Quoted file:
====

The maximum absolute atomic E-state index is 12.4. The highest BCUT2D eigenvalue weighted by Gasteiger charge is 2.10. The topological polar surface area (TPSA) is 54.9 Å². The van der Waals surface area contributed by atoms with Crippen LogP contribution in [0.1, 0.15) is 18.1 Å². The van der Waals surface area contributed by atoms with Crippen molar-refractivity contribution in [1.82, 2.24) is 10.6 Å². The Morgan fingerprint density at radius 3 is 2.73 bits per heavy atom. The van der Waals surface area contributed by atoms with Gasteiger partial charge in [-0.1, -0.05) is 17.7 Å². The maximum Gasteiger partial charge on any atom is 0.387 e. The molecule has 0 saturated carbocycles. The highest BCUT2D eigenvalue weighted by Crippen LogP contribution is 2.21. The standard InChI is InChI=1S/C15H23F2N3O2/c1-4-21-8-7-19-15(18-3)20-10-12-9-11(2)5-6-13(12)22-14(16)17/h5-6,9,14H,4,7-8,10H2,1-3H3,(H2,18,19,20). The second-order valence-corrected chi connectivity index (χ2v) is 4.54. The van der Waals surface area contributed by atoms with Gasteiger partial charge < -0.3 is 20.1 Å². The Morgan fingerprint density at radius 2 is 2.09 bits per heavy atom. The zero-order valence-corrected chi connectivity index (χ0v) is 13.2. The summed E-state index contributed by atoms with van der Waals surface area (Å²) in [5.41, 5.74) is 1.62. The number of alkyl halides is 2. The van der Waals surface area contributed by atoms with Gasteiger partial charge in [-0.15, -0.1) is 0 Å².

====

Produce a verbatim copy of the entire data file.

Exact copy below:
The maximum absolute atomic E-state index is 12.4. The highest BCUT2D eigenvalue weighted by Gasteiger charge is 2.10. The topological polar surface area (TPSA) is 54.9 Å². The van der Waals surface area contributed by atoms with Crippen LogP contribution in [0.1, 0.15) is 18.1 Å². The van der Waals surface area contributed by atoms with Crippen molar-refractivity contribution in [1.82, 2.24) is 10.6 Å². The Morgan fingerprint density at radius 3 is 2.73 bits per heavy atom. The van der Waals surface area contributed by atoms with Gasteiger partial charge in [-0.1, -0.05) is 17.7 Å². The maximum Gasteiger partial charge on any atom is 0.387 e. The molecule has 0 saturated carbocycles. The highest BCUT2D eigenvalue weighted by Crippen LogP contribution is 2.21. The standard InChI is InChI=1S/C15H23F2N3O2/c1-4-21-8-7-19-15(18-3)20-10-12-9-11(2)5-6-13(12)22-14(16)17/h5-6,9,14H,4,7-8,10H2,1-3H3,(H2,18,19,20). The second-order valence-corrected chi connectivity index (χ2v) is 4.54. The van der Waals surface area contributed by atoms with Gasteiger partial charge < -0.3 is 20.1 Å². The Morgan fingerprint density at radius 2 is 2.09 bits per heavy atom. The zero-order valence-corrected chi connectivity index (χ0v) is 13.2. The summed E-state index contributed by atoms with van der Waals surface area (Å²) in [5.41, 5.74) is 1.62. The number of alkyl halides is 2. The van der Waals surface area contributed by atoms with Gasteiger partial charge in [-0.15, -0.1) is 0 Å².